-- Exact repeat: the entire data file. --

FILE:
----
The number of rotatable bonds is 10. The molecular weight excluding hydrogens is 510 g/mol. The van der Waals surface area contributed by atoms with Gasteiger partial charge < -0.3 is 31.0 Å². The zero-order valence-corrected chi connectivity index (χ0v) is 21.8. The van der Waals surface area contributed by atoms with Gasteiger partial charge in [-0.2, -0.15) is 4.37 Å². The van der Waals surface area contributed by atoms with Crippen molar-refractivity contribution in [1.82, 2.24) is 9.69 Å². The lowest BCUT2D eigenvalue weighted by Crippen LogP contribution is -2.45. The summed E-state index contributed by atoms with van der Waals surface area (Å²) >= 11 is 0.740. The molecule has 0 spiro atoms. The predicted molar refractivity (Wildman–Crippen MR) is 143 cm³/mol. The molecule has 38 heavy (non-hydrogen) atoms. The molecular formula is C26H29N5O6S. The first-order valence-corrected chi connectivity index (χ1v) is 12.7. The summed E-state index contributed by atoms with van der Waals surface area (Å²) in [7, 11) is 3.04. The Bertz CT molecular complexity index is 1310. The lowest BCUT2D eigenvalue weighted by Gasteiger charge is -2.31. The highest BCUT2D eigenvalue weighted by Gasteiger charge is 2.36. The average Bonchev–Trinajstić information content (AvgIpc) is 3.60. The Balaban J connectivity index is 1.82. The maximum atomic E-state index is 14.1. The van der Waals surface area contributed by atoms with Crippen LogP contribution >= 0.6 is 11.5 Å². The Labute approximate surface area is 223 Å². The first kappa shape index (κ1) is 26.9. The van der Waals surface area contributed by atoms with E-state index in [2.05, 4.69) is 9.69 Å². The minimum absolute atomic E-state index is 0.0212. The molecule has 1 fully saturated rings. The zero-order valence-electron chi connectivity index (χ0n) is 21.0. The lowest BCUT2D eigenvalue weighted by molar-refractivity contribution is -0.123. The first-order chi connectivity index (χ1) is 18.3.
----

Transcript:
The number of rotatable bonds is 10. The molecular weight excluding hydrogens is 510 g/mol. The van der Waals surface area contributed by atoms with Gasteiger partial charge < -0.3 is 31.0 Å². The zero-order valence-corrected chi connectivity index (χ0v) is 21.8. The van der Waals surface area contributed by atoms with Gasteiger partial charge in [-0.2, -0.15) is 4.37 Å². The van der Waals surface area contributed by atoms with Crippen molar-refractivity contribution in [1.82, 2.24) is 9.69 Å². The lowest BCUT2D eigenvalue weighted by Crippen LogP contribution is -2.45. The summed E-state index contributed by atoms with van der Waals surface area (Å²) >= 11 is 0.740. The molecule has 0 spiro atoms. The predicted molar refractivity (Wildman–Crippen MR) is 143 cm³/mol. The molecule has 38 heavy (non-hydrogen) atoms. The molecular formula is C26H29N5O6S. The first-order valence-corrected chi connectivity index (χ1v) is 12.7. The summed E-state index contributed by atoms with van der Waals surface area (Å²) in [7, 11) is 3.04. The Bertz CT molecular complexity index is 1310. The lowest BCUT2D eigenvalue weighted by Gasteiger charge is -2.31. The highest BCUT2D eigenvalue weighted by Gasteiger charge is 2.36. The average Bonchev–Trinajstić information content (AvgIpc) is 3.60. The Balaban J connectivity index is 1.82. The maximum atomic E-state index is 14.1. The van der Waals surface area contributed by atoms with Crippen LogP contribution >= 0.6 is 11.5 Å². The Labute approximate surface area is 223 Å². The first kappa shape index (κ1) is 26.9. The van der Waals surface area contributed by atoms with E-state index in [2.05, 4.69) is 9.69 Å². The minimum absolute atomic E-state index is 0.0212. The molecule has 1 fully saturated rings. The zero-order valence-electron chi connectivity index (χ0n) is 21.0. The lowest BCUT2D eigenvalue weighted by molar-refractivity contribution is -0.123. The first-order chi connectivity index (χ1) is 18.3.